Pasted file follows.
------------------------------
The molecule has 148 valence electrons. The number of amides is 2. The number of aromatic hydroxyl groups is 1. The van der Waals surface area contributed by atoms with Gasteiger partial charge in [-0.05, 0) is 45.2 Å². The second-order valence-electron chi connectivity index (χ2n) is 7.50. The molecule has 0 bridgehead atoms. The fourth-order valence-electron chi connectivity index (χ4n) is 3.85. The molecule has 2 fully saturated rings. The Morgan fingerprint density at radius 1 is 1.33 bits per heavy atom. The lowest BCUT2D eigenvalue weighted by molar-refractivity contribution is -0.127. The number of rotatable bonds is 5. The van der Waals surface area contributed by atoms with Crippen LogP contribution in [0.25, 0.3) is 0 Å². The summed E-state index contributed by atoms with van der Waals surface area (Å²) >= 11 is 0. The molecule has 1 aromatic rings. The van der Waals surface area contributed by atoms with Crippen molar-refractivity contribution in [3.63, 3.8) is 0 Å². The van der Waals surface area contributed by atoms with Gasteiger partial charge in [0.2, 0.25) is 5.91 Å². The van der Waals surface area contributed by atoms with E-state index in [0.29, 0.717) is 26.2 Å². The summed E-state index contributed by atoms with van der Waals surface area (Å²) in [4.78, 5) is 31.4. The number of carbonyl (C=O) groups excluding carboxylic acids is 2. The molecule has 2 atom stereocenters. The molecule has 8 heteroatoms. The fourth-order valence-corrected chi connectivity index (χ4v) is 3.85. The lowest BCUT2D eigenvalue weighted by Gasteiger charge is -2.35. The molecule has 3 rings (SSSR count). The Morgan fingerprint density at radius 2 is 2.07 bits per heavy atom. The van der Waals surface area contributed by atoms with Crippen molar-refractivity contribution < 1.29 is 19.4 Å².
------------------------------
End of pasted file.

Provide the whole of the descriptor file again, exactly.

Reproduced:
The molecule has 148 valence electrons. The number of amides is 2. The number of aromatic hydroxyl groups is 1. The van der Waals surface area contributed by atoms with Gasteiger partial charge in [-0.05, 0) is 45.2 Å². The second-order valence-electron chi connectivity index (χ2n) is 7.50. The molecule has 0 bridgehead atoms. The fourth-order valence-electron chi connectivity index (χ4n) is 3.85. The molecule has 2 fully saturated rings. The Morgan fingerprint density at radius 1 is 1.33 bits per heavy atom. The lowest BCUT2D eigenvalue weighted by molar-refractivity contribution is -0.127. The number of rotatable bonds is 5. The van der Waals surface area contributed by atoms with Crippen LogP contribution in [0.25, 0.3) is 0 Å². The summed E-state index contributed by atoms with van der Waals surface area (Å²) >= 11 is 0. The molecule has 1 aromatic rings. The van der Waals surface area contributed by atoms with Crippen molar-refractivity contribution in [3.63, 3.8) is 0 Å². The van der Waals surface area contributed by atoms with Gasteiger partial charge in [0.2, 0.25) is 5.91 Å². The van der Waals surface area contributed by atoms with E-state index in [0.29, 0.717) is 26.2 Å². The summed E-state index contributed by atoms with van der Waals surface area (Å²) in [4.78, 5) is 31.4. The number of carbonyl (C=O) groups excluding carboxylic acids is 2. The molecule has 2 atom stereocenters. The molecule has 8 heteroatoms. The fourth-order valence-corrected chi connectivity index (χ4v) is 3.85. The lowest BCUT2D eigenvalue weighted by Gasteiger charge is -2.35. The molecule has 3 rings (SSSR count). The Morgan fingerprint density at radius 2 is 2.07 bits per heavy atom. The van der Waals surface area contributed by atoms with Crippen molar-refractivity contribution < 1.29 is 19.4 Å².